Soy’s Secret Sauce

Isoflavones have a chemical structure similar to that of estrogen and are thus considered a phytoestrogen (plant-based estrogen). This has raised concerns among many with regards to cancer, specifically the effect isoflavones may have on postmenopausal women as it relates to breast, thyroid and uterine cancer. The American Cancer Society continues to reiterate that soy foods are healthy and safe and that warnings about isoflavones are meant to highlight the potential dangers of consuming large amounts of soy. Most studies to date done on isoflavones have been conducted on animals that metabolize them differently than humans, and identifying if a food is beneficial to people depends heavily on the unique physiology of the individual who consumes said food. Cofactors such as obesity, age and lifestyle further muddy the waters when trying to conjure a clear picture of what something may or may not do in your body.

However, a group of scientists from Loma Linda University in Southern California combed through a mountain of clinical and epidemiological research to determine what benefits, if any, isoflavones offer for women. While the health-promoting powers of soy are more modest than the hype suggests, its merits are very real and remarkably wide-ranging.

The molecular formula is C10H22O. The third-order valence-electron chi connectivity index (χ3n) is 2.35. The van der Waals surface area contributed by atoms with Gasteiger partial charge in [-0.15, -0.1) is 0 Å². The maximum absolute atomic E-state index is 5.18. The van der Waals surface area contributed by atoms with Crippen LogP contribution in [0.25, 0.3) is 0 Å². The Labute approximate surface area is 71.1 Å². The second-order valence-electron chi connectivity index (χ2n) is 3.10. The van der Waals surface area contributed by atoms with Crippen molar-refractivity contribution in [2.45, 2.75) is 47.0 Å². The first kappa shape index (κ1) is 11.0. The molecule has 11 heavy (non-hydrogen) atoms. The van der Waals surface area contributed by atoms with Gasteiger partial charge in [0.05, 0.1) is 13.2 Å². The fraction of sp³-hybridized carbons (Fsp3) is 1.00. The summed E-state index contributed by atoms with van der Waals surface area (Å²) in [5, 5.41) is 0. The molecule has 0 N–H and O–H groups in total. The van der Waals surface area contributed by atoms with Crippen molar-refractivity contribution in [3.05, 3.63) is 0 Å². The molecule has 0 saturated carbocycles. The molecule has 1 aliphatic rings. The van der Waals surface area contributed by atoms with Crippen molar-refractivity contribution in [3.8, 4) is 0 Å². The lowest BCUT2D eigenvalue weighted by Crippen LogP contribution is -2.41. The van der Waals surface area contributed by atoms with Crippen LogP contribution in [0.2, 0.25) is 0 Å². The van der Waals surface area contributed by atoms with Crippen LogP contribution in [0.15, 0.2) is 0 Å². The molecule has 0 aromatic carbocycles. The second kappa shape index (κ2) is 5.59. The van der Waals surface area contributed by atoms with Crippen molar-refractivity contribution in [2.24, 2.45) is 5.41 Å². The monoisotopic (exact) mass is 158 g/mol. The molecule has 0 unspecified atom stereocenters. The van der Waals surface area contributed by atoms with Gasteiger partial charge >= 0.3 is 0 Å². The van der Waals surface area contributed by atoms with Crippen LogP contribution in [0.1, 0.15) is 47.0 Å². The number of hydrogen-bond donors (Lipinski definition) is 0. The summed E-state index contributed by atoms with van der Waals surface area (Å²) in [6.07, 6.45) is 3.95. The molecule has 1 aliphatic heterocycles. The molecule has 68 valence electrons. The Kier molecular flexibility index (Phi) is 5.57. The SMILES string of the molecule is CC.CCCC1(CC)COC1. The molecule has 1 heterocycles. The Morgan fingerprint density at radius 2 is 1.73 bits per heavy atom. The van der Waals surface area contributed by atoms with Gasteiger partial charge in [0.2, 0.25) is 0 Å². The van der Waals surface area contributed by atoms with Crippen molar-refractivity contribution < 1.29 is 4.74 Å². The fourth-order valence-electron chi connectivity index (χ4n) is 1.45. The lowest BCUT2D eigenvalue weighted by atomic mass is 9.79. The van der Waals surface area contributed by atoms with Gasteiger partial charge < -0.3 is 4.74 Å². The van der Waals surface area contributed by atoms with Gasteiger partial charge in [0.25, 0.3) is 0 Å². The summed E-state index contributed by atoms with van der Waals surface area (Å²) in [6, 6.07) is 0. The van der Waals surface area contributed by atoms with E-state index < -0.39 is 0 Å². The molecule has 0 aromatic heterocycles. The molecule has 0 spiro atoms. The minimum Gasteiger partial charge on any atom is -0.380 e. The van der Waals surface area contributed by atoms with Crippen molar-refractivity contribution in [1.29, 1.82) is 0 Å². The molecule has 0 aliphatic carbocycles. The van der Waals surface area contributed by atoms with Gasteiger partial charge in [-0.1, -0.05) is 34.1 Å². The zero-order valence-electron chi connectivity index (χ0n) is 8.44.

HEART DISEASE: Female subjects experienced improvements in arterial health when consuming 40 to 80 milligrams a day of soy isoflavones in tablet form; endothelial function, an indicator of coronary heart disease, improved with an isoflavone intake of 50 grams from soy food sources; and as little as 13 milligrams a day was associated with a reduction in the risk of heart attack and stroke. The U.S. Food and Drug Administration recommends consuming 25 grams of soy protein a day to lower cholesterol and reduce the risk of heart disease, and The European Journal of Preventive Cardiology reported that a soy-rich diet is associated with a 16 percent lower risk of heart disease and a 20 percent lower risk of stroke.

MENOPAUSE: The intensity of hot flashes and night sweats abated with a daily intake of 50 milligrams of soy isoflavones. According to the journal Menopause, isoflavones bind to estrogen receptors in the body and help reduce the severity of menopausal symptoms such as fatigue, vaginal dryness and hot flashes.